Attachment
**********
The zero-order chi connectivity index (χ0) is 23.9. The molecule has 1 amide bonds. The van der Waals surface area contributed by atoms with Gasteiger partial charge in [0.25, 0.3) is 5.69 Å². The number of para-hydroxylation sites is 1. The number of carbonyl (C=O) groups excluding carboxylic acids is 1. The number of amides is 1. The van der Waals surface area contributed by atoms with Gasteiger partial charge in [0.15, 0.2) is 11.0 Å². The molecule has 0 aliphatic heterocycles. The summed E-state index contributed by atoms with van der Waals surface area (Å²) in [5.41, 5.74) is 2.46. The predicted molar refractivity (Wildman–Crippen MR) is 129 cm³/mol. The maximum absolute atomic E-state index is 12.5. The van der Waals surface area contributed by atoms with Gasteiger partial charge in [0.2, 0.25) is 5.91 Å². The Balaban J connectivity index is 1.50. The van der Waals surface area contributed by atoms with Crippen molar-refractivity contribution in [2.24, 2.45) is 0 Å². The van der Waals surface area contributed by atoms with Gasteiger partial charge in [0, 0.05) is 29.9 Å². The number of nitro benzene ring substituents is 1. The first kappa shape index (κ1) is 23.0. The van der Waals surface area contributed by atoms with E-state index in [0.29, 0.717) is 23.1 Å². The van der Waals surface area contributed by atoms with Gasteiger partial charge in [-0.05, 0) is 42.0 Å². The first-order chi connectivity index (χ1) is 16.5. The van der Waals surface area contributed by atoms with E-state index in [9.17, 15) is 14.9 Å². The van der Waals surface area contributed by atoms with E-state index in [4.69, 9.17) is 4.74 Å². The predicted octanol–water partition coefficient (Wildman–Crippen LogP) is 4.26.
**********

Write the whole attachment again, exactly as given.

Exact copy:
The zero-order chi connectivity index (χ0) is 23.9. The molecule has 1 amide bonds. The van der Waals surface area contributed by atoms with Gasteiger partial charge in [0.25, 0.3) is 5.69 Å². The number of para-hydroxylation sites is 1. The number of carbonyl (C=O) groups excluding carboxylic acids is 1. The number of amides is 1. The van der Waals surface area contributed by atoms with Gasteiger partial charge in [0.15, 0.2) is 11.0 Å². The molecule has 0 aliphatic heterocycles. The summed E-state index contributed by atoms with van der Waals surface area (Å²) in [5.41, 5.74) is 2.46. The predicted molar refractivity (Wildman–Crippen MR) is 129 cm³/mol. The maximum absolute atomic E-state index is 12.5. The van der Waals surface area contributed by atoms with Gasteiger partial charge in [0.2, 0.25) is 5.91 Å². The Balaban J connectivity index is 1.50. The van der Waals surface area contributed by atoms with Crippen molar-refractivity contribution in [2.24, 2.45) is 0 Å². The van der Waals surface area contributed by atoms with Gasteiger partial charge in [0, 0.05) is 29.9 Å². The number of nitro benzene ring substituents is 1. The first kappa shape index (κ1) is 23.0. The van der Waals surface area contributed by atoms with E-state index in [0.29, 0.717) is 23.1 Å². The van der Waals surface area contributed by atoms with Gasteiger partial charge in [-0.05, 0) is 42.0 Å². The first-order chi connectivity index (χ1) is 16.5. The van der Waals surface area contributed by atoms with E-state index in [9.17, 15) is 14.9 Å². The van der Waals surface area contributed by atoms with E-state index in [4.69, 9.17) is 4.74 Å². The predicted octanol–water partition coefficient (Wildman–Crippen LogP) is 4.26.